16. Hi all, So this little bone piece was found at the beach of Wassenaar, Netherlands; it’s from the late Pleistocene, 40’000 years old. I got two questions on this one: Is it possible to say anything more about this bone fragment (eg what animal/what part of the skeleton)? In the last picture, are those predation marks? I can take better pictures if needed. Thanks in advance for your help! Max
  17. Fish bone?

    Hi all, Found this (I think) fish bone at Wassenaar, Netherlands. From the late Pleistocene, some 40’000 years old. Is it indeed a fossil fish bone? If so, what kind of fish? And what part of the animal would it be? Looking forward to your suggestions! Max
  18. Big bone piece!

    Hi all, Last weekend, on the beach of Wassenaar, not far from the Zandmotor, I found several things. Surprisingly a lot more than I expected (I usually never hunt here), but I think that there was a big storm which brought lots of new fossils and other things to the shore. This is was one of them: a big piece of bone. It looks like it’s the end section of a limb of some kind. I can’t tell whether it’s modern or fossil... The looks of it scream modern, but somehow the burn test seems to say it’s fossil... Note: if it is indeed fossil, it’s likely from the late Pleistocene, about 40’000 years old. Well, what animal do you guys think this bone piece came from? What part of the skeleton would it represent? And would you say it’s fossil or modern? Looking forward to your answers! Max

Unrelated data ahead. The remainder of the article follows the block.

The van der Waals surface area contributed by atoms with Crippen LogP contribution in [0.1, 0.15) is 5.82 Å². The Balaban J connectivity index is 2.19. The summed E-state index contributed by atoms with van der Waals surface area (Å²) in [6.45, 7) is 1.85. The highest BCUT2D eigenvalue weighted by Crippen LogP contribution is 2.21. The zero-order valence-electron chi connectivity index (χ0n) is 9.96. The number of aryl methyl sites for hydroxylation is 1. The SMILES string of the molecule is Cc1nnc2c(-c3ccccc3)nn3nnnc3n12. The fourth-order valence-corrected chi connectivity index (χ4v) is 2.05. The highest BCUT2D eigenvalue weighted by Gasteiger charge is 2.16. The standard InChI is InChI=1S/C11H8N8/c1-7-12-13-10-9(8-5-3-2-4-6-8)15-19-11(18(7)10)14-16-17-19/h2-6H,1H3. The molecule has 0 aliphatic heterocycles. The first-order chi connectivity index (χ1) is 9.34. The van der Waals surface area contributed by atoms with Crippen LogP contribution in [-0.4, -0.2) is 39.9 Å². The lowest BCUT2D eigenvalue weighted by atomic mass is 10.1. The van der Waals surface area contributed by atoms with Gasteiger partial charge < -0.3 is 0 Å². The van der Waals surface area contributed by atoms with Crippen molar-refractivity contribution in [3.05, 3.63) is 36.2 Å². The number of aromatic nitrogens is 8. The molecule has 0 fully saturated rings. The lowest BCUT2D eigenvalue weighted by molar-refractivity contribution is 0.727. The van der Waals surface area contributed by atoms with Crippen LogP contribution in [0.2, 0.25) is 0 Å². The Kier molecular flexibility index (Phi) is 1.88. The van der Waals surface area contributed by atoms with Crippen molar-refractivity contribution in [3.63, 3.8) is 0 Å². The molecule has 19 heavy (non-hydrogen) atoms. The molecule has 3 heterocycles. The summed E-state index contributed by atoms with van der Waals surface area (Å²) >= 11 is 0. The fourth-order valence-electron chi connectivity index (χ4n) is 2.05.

19. So apparently one of the rare Archaeopteryx fossils, the Haarlem specimen in Holland to be precise, turns out to be not an Archaeopteryx at all but a more primitive featured dinosaur closely related to the Chinese Anchiornis. This specimen from Bavaria, Germany was found (in 1855) well before Archaeopteryx was described and was originally misidentified as a Pterosaur. Only later was it identified as a feathered Archaeopteryx, which now it turns out might also not be completely accurate. With it now being described as an Anchiornithid, that makes it the only species of this group outside China. The Haarlem specimen has been named Ostromia crassipes. Open access paper https://bmcevolbiol.biomedcentral.com/articles/10.1186/s12862-017-1076-y A number of years ago I made a drawing of this specimen, I suppose I need to update it now My drawing, which also shows what remains are actually present on this specimen.
  20. Carpet shell